Originally Posted by chumgoob
I've had an i5-2500k running at stock since 2011 because I find overclocking really confusing. I've decided to give it a try again with a 4.5Ghz overclock. I'm using an Asus p8z68-V motherboard and this ram
For starters here are my BIOS screenshots. Could someone please check if I've got them right?http://imgur.com/a/8IQ15
If they look right in principle then I'll move on to benching and testing and such.
Internal PLL Overvoltage can be set to Disabled. This can speed up the POST time a little bit. ;)
You may want to set Memory Frequency to DDR3-1600 to match your memory. I'm not sure if this is necessary, but it might be. I don't know.
You may even find that you want to go into the DRAM Timing Control section to manually set the first 5 timings (the "Primary Timings").
You might find that you'd rather use the Manual Voltage instead of Offset because it's possible Manual Mode will be more stable and provide slightly better performance. That's what I found anyway.
If you insist on staying with Offset Mode though, then I'd like to know how you arrived at +0.005V. I mean, is this what someone told you to use? The offset voltage is an offset of the VID, and some CPUs can have very different VIDs (the offset is an added or subtracted voltage to or from the current VID no matter what it is at any given time, but it's calculated after vDroop). More than that, each multiplier and clock speed has its own VID, and again, some CPUs can have very different VIDs. So, +0.005V for one CPU could be very different for another, even at the same clock speed and multiplier on the same model motherboard, etc. The offset voltage isn't something that's the same for all CPUs, even if you had like 50 different 2500Ks. You could have 50 different actual voltages from +0.005V with everything else being the same.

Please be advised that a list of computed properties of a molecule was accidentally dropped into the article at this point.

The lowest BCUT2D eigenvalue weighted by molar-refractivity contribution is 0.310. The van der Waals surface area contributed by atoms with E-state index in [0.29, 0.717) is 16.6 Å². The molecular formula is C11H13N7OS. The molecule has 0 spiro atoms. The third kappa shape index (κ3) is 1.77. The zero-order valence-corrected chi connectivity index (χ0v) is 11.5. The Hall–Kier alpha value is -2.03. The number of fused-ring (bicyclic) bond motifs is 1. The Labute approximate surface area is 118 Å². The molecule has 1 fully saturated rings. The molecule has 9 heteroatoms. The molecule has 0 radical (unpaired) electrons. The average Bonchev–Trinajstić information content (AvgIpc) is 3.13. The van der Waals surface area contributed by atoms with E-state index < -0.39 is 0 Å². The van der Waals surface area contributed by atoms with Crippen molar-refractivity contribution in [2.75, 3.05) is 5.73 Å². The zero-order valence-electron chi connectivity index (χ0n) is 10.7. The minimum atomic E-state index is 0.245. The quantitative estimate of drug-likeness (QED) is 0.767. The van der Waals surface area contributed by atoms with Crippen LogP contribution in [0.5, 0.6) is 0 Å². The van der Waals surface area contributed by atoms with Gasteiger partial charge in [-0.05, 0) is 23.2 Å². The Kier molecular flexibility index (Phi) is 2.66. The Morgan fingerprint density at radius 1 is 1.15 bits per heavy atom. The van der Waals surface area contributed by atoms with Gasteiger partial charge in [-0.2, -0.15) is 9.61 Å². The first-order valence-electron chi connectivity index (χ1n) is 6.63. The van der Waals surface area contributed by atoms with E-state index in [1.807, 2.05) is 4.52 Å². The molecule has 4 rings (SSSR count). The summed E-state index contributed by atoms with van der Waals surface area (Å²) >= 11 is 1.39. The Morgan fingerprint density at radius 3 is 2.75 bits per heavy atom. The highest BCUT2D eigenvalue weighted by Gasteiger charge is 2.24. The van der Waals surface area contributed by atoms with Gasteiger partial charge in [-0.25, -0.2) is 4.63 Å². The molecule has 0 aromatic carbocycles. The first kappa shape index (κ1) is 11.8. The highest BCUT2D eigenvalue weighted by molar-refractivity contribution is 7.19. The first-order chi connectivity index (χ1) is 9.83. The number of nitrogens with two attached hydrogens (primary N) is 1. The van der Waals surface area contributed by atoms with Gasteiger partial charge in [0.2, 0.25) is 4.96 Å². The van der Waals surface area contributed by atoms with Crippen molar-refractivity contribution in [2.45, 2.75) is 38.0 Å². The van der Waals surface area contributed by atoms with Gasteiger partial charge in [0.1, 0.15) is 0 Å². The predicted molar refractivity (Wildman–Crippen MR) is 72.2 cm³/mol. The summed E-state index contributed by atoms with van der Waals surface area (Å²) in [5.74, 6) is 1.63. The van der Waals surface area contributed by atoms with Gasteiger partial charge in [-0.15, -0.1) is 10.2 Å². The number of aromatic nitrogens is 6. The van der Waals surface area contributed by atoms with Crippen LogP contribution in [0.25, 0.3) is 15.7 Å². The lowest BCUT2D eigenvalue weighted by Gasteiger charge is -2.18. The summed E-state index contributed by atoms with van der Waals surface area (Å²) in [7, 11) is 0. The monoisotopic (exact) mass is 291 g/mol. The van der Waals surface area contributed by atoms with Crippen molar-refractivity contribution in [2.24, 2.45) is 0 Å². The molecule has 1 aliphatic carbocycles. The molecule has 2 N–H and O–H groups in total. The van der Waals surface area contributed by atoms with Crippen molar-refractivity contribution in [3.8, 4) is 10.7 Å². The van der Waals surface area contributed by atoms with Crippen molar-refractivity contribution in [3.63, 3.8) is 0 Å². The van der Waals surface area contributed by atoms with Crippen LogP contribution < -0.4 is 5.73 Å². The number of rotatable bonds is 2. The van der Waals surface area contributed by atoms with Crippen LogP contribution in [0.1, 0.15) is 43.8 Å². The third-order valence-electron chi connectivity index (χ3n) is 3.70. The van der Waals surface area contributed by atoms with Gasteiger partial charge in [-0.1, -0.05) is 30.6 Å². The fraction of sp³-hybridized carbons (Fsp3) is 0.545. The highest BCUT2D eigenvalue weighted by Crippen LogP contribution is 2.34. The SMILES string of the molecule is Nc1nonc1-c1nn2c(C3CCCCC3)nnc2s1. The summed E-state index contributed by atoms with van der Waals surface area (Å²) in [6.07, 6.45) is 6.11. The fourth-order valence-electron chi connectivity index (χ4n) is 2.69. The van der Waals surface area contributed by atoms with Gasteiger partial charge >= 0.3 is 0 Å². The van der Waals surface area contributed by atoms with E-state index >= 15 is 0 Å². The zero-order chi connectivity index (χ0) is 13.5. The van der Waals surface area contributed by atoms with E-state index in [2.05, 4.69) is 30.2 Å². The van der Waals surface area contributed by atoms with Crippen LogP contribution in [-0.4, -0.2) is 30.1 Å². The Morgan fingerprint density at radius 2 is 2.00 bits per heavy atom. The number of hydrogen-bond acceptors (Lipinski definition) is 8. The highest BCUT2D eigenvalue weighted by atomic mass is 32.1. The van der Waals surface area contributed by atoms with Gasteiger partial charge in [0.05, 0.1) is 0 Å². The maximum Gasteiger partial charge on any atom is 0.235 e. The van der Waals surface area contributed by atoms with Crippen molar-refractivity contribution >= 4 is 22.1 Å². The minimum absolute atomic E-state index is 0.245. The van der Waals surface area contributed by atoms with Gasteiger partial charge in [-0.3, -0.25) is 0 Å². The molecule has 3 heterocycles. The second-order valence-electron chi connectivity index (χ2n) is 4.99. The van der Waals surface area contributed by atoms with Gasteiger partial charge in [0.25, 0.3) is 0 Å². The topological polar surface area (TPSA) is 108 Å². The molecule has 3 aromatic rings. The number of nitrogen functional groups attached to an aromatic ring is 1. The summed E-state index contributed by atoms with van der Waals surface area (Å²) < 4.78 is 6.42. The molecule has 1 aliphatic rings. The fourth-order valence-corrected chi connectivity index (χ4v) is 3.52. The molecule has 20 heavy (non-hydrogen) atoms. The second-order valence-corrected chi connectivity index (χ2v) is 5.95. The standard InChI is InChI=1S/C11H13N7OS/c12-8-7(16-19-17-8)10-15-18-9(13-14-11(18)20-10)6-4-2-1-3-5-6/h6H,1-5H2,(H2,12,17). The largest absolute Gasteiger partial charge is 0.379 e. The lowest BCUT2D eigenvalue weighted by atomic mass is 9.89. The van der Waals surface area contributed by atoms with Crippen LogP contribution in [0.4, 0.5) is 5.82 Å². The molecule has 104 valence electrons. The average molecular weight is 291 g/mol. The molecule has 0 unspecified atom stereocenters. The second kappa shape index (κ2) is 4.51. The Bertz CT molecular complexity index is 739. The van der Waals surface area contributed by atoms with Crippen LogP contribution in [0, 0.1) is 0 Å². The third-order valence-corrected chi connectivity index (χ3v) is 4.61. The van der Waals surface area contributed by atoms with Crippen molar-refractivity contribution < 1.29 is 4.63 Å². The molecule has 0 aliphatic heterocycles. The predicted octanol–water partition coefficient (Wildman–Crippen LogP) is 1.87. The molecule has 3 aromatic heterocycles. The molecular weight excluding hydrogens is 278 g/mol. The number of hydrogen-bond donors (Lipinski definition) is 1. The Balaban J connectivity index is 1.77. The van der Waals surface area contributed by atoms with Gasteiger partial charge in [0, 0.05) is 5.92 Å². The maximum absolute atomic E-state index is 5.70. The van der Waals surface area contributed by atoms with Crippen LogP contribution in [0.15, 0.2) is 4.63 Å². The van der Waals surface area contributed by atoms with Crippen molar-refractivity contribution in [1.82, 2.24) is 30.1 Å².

Another thing to look at if you wish to keep Offset Mode enabled is, you will probably need to disable C3 and C6 because having these set to Auto or Enabled usually ends up causing instability while idling or while under light loads. This is because with C3 and C6 on Auto or Enabled, the idling voltage or light loading voltage will go lower than it otherwise would with C3 and C6 disabled. The difference is small, but it's just enough that most people need to disable C3 and C6 when using Offset Mode.
With Manual Mode though, it doesn't matter.
That's all I can see. I hope this helps!